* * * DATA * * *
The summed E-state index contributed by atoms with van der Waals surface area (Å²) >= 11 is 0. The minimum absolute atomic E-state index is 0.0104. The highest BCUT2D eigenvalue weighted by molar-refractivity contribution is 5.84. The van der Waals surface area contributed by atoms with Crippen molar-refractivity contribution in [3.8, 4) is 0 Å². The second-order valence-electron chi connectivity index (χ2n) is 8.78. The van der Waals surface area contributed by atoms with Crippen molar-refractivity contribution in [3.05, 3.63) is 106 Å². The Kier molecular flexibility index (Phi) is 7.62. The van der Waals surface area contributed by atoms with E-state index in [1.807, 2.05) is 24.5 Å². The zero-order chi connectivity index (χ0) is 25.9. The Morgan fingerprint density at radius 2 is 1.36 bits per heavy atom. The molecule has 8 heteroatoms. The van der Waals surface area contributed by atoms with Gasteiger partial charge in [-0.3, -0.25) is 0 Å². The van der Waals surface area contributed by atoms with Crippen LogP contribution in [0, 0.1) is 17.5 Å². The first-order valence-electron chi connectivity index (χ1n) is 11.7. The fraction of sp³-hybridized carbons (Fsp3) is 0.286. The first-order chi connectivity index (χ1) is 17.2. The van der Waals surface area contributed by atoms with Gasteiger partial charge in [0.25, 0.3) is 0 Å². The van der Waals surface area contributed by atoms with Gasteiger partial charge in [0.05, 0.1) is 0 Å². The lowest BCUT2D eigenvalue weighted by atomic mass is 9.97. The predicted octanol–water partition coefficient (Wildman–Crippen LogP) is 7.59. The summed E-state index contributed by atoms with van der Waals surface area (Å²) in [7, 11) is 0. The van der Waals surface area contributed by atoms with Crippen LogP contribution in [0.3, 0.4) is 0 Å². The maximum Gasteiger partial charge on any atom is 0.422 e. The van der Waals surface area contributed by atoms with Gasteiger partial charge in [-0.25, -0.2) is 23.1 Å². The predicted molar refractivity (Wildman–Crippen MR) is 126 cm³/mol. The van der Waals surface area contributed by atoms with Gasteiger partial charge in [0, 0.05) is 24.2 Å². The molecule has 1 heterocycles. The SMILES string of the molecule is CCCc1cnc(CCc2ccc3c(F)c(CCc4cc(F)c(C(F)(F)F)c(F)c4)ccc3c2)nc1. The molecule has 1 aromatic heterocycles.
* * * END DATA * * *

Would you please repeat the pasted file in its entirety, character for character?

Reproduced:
The summed E-state index contributed by atoms with van der Waals surface area (Å²) >= 11 is 0. The minimum absolute atomic E-state index is 0.0104. The highest BCUT2D eigenvalue weighted by molar-refractivity contribution is 5.84. The van der Waals surface area contributed by atoms with Crippen molar-refractivity contribution in [3.8, 4) is 0 Å². The second-order valence-electron chi connectivity index (χ2n) is 8.78. The van der Waals surface area contributed by atoms with Crippen molar-refractivity contribution in [3.05, 3.63) is 106 Å². The Kier molecular flexibility index (Phi) is 7.62. The van der Waals surface area contributed by atoms with E-state index in [1.807, 2.05) is 24.5 Å². The zero-order chi connectivity index (χ0) is 25.9. The Morgan fingerprint density at radius 2 is 1.36 bits per heavy atom. The molecule has 8 heteroatoms. The van der Waals surface area contributed by atoms with Gasteiger partial charge in [-0.3, -0.25) is 0 Å². The van der Waals surface area contributed by atoms with Crippen LogP contribution in [0, 0.1) is 17.5 Å². The first-order valence-electron chi connectivity index (χ1n) is 11.7. The fraction of sp³-hybridized carbons (Fsp3) is 0.286. The first-order chi connectivity index (χ1) is 17.2. The van der Waals surface area contributed by atoms with Gasteiger partial charge in [0.25, 0.3) is 0 Å². The van der Waals surface area contributed by atoms with Gasteiger partial charge in [0.05, 0.1) is 0 Å². The lowest BCUT2D eigenvalue weighted by atomic mass is 9.97. The predicted octanol–water partition coefficient (Wildman–Crippen LogP) is 7.59. The summed E-state index contributed by atoms with van der Waals surface area (Å²) in [7, 11) is 0. The van der Waals surface area contributed by atoms with Crippen LogP contribution in [0.3, 0.4) is 0 Å². The maximum Gasteiger partial charge on any atom is 0.422 e. The van der Waals surface area contributed by atoms with Gasteiger partial charge in [-0.25, -0.2) is 23.1 Å². The predicted molar refractivity (Wildman–Crippen MR) is 126 cm³/mol. The van der Waals surface area contributed by atoms with Gasteiger partial charge in [0, 0.05) is 24.2 Å². The molecule has 1 heterocycles. The SMILES string of the molecule is CCCc1cnc(CCc2ccc3c(F)c(CCc4cc(F)c(C(F)(F)F)c(F)c4)ccc3c2)nc1. The molecule has 1 aromatic heterocycles.